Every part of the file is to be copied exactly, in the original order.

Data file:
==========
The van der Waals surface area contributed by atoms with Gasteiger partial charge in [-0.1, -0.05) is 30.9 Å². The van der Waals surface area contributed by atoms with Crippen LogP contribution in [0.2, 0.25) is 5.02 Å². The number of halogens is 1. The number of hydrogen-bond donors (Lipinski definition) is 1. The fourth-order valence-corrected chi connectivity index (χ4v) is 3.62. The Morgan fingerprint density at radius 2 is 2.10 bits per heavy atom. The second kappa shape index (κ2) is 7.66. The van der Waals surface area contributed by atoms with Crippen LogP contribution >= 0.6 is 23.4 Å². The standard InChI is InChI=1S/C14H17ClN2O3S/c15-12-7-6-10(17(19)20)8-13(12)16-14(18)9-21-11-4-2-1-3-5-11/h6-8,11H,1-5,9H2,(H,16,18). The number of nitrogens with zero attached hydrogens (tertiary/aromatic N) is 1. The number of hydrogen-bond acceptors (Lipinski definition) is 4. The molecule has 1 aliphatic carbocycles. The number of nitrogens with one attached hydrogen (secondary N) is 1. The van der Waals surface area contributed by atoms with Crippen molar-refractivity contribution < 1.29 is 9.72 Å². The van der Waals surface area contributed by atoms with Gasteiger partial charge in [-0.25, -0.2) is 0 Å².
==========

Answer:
The van der Waals surface area contributed by atoms with Gasteiger partial charge in [-0.1, -0.05) is 30.9 Å². The van der Waals surface area contributed by atoms with Crippen LogP contribution in [0.2, 0.25) is 5.02 Å². The number of halogens is 1. The number of hydrogen-bond donors (Lipinski definition) is 1. The fourth-order valence-corrected chi connectivity index (χ4v) is 3.62. The Morgan fingerprint density at radius 2 is 2.10 bits per heavy atom. The second kappa shape index (κ2) is 7.66. The van der Waals surface area contributed by atoms with Crippen LogP contribution >= 0.6 is 23.4 Å². The standard InChI is InChI=1S/C14H17ClN2O3S/c15-12-7-6-10(17(19)20)8-13(12)16-14(18)9-21-11-4-2-1-3-5-11/h6-8,11H,1-5,9H2,(H,16,18). The number of nitrogens with zero attached hydrogens (tertiary/aromatic N) is 1. The number of hydrogen-bond acceptors (Lipinski definition) is 4. The molecule has 1 aliphatic carbocycles. The number of nitrogens with one attached hydrogen (secondary N) is 1. The van der Waals surface area contributed by atoms with Crippen molar-refractivity contribution < 1.29 is 9.72 Å². The van der Waals surface area contributed by atoms with Gasteiger partial charge in [-0.25, -0.2) is 0 Å².